F is for fairy tales

I am not a writer who can have more than two or three projects going at once. I’ll write an idea out until I can’t write it anymore. Lately, I’ve been writing this essay about death and how to conduct a postmortem — on a body and on a long-dead relationship (seems slow-motion heartbreak and love are the things I do best) — and I haven’t been able to work on anything else. Even though I need to. Even though I should. But this death essay, in its almost-but-not-quite-done state, won’t let me work on anything else.

The 26 parts of Yes, I Know What You Think Of Me (available in Mental Shoes issue 21) were never meant to be separated, though I didn’t write the parts at the same time. I had this rough idea of moments of transformation, or, actually, the moment before transformation. And I was working my way through how to best capture the moment before transformation when these vignettes, for lack of a better word, demanded attention.

I’d write one or two, then close the document, and I’d write others. I was lucky. Mental Shoes Editor-in-Chief D. H. Dowling told me to write whatever I wanted. The issue would build itself around the words.

One of the first things I told Dowling I wanted to write was some sort of fairytale. Which I did. Kind of. More than 200 days ago. And he was right. Inside the issue are other interpretations of the themes I grapple with inside my essay. Fairy tales like Brooke Shaden‘s Sleepwalker (below). You have to imagine the ever-after ending; you have to imagine what happens next.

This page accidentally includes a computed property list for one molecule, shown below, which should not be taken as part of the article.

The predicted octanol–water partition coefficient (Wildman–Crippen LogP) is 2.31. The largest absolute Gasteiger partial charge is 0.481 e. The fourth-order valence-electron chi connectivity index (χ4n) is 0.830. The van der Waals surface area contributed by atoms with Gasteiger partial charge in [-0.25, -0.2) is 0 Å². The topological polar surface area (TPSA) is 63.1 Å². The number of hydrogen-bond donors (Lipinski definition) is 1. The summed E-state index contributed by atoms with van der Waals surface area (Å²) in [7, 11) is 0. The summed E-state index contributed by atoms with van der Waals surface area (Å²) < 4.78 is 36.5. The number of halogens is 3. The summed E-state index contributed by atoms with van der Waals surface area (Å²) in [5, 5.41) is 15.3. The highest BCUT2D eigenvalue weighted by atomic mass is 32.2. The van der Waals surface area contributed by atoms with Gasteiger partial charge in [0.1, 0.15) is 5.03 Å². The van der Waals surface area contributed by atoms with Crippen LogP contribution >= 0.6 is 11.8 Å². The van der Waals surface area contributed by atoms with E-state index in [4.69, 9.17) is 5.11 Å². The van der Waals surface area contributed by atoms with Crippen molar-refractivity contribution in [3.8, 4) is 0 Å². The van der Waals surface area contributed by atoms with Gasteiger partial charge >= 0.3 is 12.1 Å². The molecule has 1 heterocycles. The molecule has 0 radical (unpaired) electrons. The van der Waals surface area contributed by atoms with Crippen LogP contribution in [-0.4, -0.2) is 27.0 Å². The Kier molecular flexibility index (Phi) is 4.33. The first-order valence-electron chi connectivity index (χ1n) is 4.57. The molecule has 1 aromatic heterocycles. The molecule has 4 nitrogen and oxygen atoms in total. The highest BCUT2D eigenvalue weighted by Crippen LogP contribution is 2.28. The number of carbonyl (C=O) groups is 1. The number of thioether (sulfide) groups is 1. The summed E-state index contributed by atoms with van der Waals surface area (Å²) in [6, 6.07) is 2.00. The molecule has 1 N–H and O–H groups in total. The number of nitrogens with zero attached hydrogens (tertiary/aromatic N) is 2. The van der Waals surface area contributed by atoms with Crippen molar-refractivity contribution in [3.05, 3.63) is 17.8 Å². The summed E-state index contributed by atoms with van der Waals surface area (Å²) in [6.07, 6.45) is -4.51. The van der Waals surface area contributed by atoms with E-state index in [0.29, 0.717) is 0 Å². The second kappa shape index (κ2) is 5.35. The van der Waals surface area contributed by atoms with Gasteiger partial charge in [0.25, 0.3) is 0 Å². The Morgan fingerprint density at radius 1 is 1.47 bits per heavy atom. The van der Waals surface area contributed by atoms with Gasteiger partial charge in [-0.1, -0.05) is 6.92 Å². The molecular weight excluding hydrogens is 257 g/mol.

Fairy tales.

For Aurora, my daughter, on the occasion of your 184th post-delivery day.

You will laugh and you will cry and you will not be afraid to laugh and you will not be afraid to cry and you will give away your heart and you will not be sad when you have to take back your heart because you will know that someone, maybe even someone you know, is waiting to receive your heart. You will run, but only to be caught. And you will chase, but only to catch. You will demand seven mattresses on top of a pea, and three bowls of porridge, and a road of yellow brick. You won’t need ruby shoes; you will wear Doc Martens. You will fly in tornados and you will tumble down rabbit holes and you will never learn to sew because you will not risk a needle’s prick. You will speak Spanish and French and maybe Latin. And you will concoct recipes and spells and potions. You will be kind. Above all else, you will be kind.

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